‘Tis true, we photograph birds for a range of reasons.
Technical, to study details
Recognition: to identify a new bird
Artistically: to give the bird a feeling in space and place
For the joy of it: Just being there and enjoying the time
And a whole host of others.
But it must be said, that when a bird we are watching opens its wings and takes to the air, our sense of wonder kicks in.
Down through the centuries, mankind has looked, watched studied and envied birds.
We can study aeronautics, and ornithology, grasp the technicalities of lift and drag, and the hundreds of other calculations that even the tiniest sparrow makes every moment, be able to talk of feather detail, muscle application and any other important flight theory, yet, on what seems to me, to be a mere whim, that tiny sparrow flies effortlessly from my fence top!
In his book on raptors of Australia, Dr David Hollands says, “Wind! It affects every part of the bird’s lives. They live on plains that are by nature windy. They are hatched in wind, they are reared in the wind. They hunt in the most open and windy places…”
Watching small birds like Red-necked Stints, its hard to grasp how 40gm can fly 10,000 km on a return journey. How a hummingbird can navigate the length of the Americas, or a godwit can fly Alaska to New Zealand, 12,000km without stopping, or a Latham’s (Japanese) Snipe can make the journey from the north of Japan to Northern Australia in just over three (3) days.
If I watch a small honeyeater plying its trade among the leaves, it is hard to gain an understanding of the mechanics involved. A blur of wings and the tiny creature is across the paddock. A fledged blackbird whirs away in my backyard, and eventually makes it up on to the top of a small rose bush. It’s all too quick.
I am it has to be said, quite guilty of feeding chips to passing seagulls. They not only accept the human condition, but can work a breeze to adeptly take a chip thrown in any direction. They simply hang in the air.
When it comes to watching flight in action, the bigger birds are a fine choice because everything happens just that little bit slower, and a little bit larger making it easier to see the skills in action.
The 747 or Starlifters of the fleet have a much slower wing beat and its possible to detect some of the many functions going on.
A Wedge-tailed Eagle being pursed by flotilla of aggrieved ravens and magpies, simply turns on its wings and uses very little energy as it swings from one updraft to another. The pursuers on the other hand are working flat out to keep up, and eventually, energy expended, they must plummet back down exhausted. The eagle simply extends a fingertip feather and glides away on the next change of breeze.
Black Kites have the ability to make use of the slightest breeze and work it without a wing flap. They seem to be able to follow a tractor across a paddock always at the tractor speed, and turn round at the end of the run and begin again. They seem to have a wonderful flexible tail that some times acts as a rudder, some as an oar, and other times as a sail. Flicking and twisting it as needed to keep station.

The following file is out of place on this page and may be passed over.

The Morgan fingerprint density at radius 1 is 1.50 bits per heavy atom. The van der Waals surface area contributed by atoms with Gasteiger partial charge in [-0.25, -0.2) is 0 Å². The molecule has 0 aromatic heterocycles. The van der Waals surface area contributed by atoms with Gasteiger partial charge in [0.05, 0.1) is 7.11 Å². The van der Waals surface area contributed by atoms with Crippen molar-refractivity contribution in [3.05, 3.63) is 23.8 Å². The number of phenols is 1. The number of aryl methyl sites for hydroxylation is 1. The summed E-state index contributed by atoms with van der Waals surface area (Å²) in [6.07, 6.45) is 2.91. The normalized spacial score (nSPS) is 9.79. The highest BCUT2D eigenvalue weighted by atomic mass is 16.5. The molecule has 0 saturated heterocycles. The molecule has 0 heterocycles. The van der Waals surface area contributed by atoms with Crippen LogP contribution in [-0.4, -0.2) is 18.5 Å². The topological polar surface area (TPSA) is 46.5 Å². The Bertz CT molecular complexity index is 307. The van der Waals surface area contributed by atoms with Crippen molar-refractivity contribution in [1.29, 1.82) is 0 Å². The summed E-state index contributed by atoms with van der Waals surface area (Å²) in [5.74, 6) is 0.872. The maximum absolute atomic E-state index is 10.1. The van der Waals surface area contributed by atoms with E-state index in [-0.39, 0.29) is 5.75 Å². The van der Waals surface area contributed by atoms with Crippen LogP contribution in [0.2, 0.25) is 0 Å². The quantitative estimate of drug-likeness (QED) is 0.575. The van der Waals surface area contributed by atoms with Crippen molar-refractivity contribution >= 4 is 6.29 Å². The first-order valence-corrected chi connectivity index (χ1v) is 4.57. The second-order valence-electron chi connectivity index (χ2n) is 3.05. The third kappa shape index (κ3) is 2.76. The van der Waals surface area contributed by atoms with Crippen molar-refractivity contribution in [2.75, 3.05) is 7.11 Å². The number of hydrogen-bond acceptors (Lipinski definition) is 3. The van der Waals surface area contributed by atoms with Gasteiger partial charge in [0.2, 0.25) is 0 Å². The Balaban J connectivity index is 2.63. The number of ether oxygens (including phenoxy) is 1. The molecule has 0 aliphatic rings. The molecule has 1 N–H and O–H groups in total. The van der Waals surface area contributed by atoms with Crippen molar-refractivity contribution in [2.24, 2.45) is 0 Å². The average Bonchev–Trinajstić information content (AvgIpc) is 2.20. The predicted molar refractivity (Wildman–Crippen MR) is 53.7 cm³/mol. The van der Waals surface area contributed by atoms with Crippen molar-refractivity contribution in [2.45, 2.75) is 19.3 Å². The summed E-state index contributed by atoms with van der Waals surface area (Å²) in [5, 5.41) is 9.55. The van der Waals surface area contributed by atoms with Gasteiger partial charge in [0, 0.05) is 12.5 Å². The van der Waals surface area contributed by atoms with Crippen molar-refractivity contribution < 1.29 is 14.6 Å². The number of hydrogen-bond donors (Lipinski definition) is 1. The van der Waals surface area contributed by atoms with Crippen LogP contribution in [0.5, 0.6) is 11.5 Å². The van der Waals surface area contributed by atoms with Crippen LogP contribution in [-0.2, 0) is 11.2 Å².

Pelicans, ungainly on land, and not much better on the water, seem to be able to carry that enormous body through the air with scarcely a check of instructions.
But, and we are getting to it all now young Skywalker, But, my hands-down favourite aeronaut is the Black Swan.
No rapid wing beats, a huge pay load and they enjoy water-skiing too.
We were out looking for an elusive Great Crested Grebe.
The Jawbone park area has many fine ponds that the swans use as a refuge to rest between feedings.
And they waft in along the narrow ponds making inflight relatively easy. Pick up a swan in the viewfinder, wait, press the shutter, rinse and repeat.
What I find most fascinating is all the work going on as they check their speed from a fast high approach, set the landing point, adjust the wings, use the body and neck as an air-brake, hang out the paddles, line it all up, and then slide onto the water, sometimes one-legged skiing, sometimes two.
One of the reasons I keep going out, and ‘Swans’ is a major Keyword in my database.
I found this quote which says it all.
“…wings flap joyously With the pinion and plumage of love” Job 39:15
7 thoughts on “Saturday Evening Post #57: The Wonder of Flight”
Such amazing birds as they fly and particularly the landing technique, which you have described perfectly!
Often I will just watch, camera forgotten. And that is part of the reason I watch/photograph birds, the sense of wonder!
LikeLiked by 1 person
Hello David, you’re right somtimes I get so carried away with the moment, that I scarecly make a shot. Its all that hard feather work adjusting and changing ever so minutely just to get the perfect approach. Altought truth be told I did see a Swan mess it up one day and the back part became the front part as it tumbled in. 🙂
Well written story Dave and I couldn’t agree more.
LikeLiked by 1 person
Thank you Rodger, I do appreciate the thoughts.
I was at Jawbone yesterday with the Birdlife Beginners’ group – lovely. Excellent article as always David, and such a lovely shot of the Swan.
LikeLiked by 1 person
Hello Eleanor, I seem to have somehow got out step with the Beginners outings this year, not on purpose, but just seem to hvae missed the ‘boat’. Will try and get to a few next season. Best wishes to Alan and Hazel, they are the best.
A beautiful capture of a majestic bird David. Loved your narrative on the amazing achievements of some of our birds. How marvelous they all are and inspiring to us in so many ways. That is why I study their behaviour and use them to inspire and encourage good life values in our younger generation.